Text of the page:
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Time Ace

Score: 68%
ESRB: Everyone 10+
Publisher: Konami
Developer: Trainwreck Studios
Media: Cartridge/1
Players: 1; 1 - 4 (WiFi)
Genre: Shooter/ Flight

Graphics & Sound:

On the surface, Time Ace looks like a fun shooter in the vein of Star Fox. Though the two share a number of similarities, fun isn't one of them.

Player-controlled jets are the absolute best looking thing on screen while everything else is composed of a scant few polygons and looks incredibly flat. The train you have to chase down in the first level is little more than a few blocks on a rail, while most of the enemies you run into look like those foldable paper cut-out planes you can buy at book fairs. Not to say that the DS is a 3D beast, but it is certainly capable of better things than this.

Time Ace doesn't look good, but the developers should get credit for putting together a smooth-running 3D engine. There are a few noticeable graphical tricks going on to achieve this, like a limited draw distance, but I'll take cheap tricks over a choppy framerate.

Music is impressive and helps to make things feel more exciting than they really are. It feels like it should be in an Ace Combat game rather than an arcade shooter.


In Time Ace, you play as the eccentric Dr. Clock, an expert pilot and scientist who, along with his partner, Dr. Scythe, invents a working time machine. After seeing the start of WWI, Dr. Clock decides to try and stop it. Dr. Scythe decides otherwise and makes off with the machine. Ever the courteous one, Scythe leaves Clock a note telling him that he has the time machine and detailing his plans for world conquest. Clock then builds another time machine and sets out to save time. This premise carries most of the game's plot as you jump between time periods only to have Scythe escape.

Although it gives the impression of free flight (and in some respects even believes it is), Time Ace is an on-rails shooter. Gameplay consists of completing a series of objectives that will pop-up throughout the level. Objectives never grow beyond, "Destroy this," which wouldn't be so bad if the gameplay were actually engaging, which it isn't. You have a little freedom in your flight path, but you are mostly stuck to a strict linear progression. If you happen to overshoot an enemy, you can try and loop back but even then an unknown force will keep pushing your forward so, to quote my future brother-in-law, "You might as well push a rope."

Okay... that isn't completely true. You are allowed to loop back and around in some levels, though the game does such a bad job of letting you know the levels' limits, that it feels unfair.

Time Ace is a short game and clocks in at about 5 - 6 hours depending on the types of snags you may run into along the way. A multiplayer option is available, though it is limited to Deathmatch and all players must have a copy of the game to participate.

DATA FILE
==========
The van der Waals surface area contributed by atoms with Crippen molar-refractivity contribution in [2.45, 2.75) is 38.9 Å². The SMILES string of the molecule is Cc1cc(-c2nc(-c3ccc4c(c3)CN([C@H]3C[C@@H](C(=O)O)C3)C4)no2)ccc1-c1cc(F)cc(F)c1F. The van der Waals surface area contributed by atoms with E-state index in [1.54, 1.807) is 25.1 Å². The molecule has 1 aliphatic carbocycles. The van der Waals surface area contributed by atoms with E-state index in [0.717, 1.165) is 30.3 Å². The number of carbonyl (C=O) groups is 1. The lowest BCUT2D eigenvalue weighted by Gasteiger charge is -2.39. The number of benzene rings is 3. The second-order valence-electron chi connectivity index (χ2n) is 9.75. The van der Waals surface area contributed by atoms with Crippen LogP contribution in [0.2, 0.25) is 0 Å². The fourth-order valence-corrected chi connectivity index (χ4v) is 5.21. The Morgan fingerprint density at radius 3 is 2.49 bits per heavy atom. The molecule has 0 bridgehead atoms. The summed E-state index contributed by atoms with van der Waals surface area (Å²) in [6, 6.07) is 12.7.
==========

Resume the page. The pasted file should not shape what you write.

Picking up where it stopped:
Three difficulty levels are available, but even on the highest one, Time Ace is an incredibly easy game. Enemies, including bosses, rarely put up much of a fight. Most low-grade enemies go down with a few hits and are very easy to outwit. Enemies all follow a set railed path and come in predicable clusters, making it easy to know how to dodge and where to shoot. Enemies attack like most people play Space Invaders; they always seem to shoot where you were, not where you are (or will be).

Bosses are a little harder, but you can usually just fling a few missiles in their direction and be done with it. If you don't have any missiles you could be in for a fight, but there is never a reason to use them in the level, so this shouldn't be an issue. The only times I ever ran into a problem were when I would have to try and backtrack for any reason. The need rarely comes up, though it is enough of a pain when it happens to be annoying.

Game Mechanics:

As you blaze through each time period, you unlock new planes, ranging from an old-style bi-plane to a space-worthy fighter. Each ship handles the same, though with slightly different capabilities. You can go back and use any of the unlocked ships in any mission, though the newest is always the most powerful, so there is no reason to not use it.

In addition to the occasional power-up drop, which is an assortment of generic power-ups like a bomb that blows up everything on the screen, enemies drop gun upgrades which are part of the reason Time Ace is so easy. Weapons work in much the same way as some top-down shooters. After collecting two boxes of the same type, your weapons upgrade. If you want to switch weapons, you simply need to collect another box type. Your standard guns are already powerful, but once you nab the second weapon upgrade, things become outright ridiculous. At least weapon upgrades are rare.

Time Ace makes limited use of the touch screen. During the game, it serves as a radar and between missions, you can play one of two mini-games and nab a health boost for the next level. The mini-game does its job to break up the monotony of the main game, though it is over way too quick and not all that interesting after the third or fourth time.

Many of Time Ace's elements seem like they are headed in the right direction, unfortunately they never come together to make a good game. I would by lying if I said there are no fun moments in the game, but there aren't enough to really justify a purchase, even at $20.

-Starscream, GameVortex Communications
AKA Ricky Tucker

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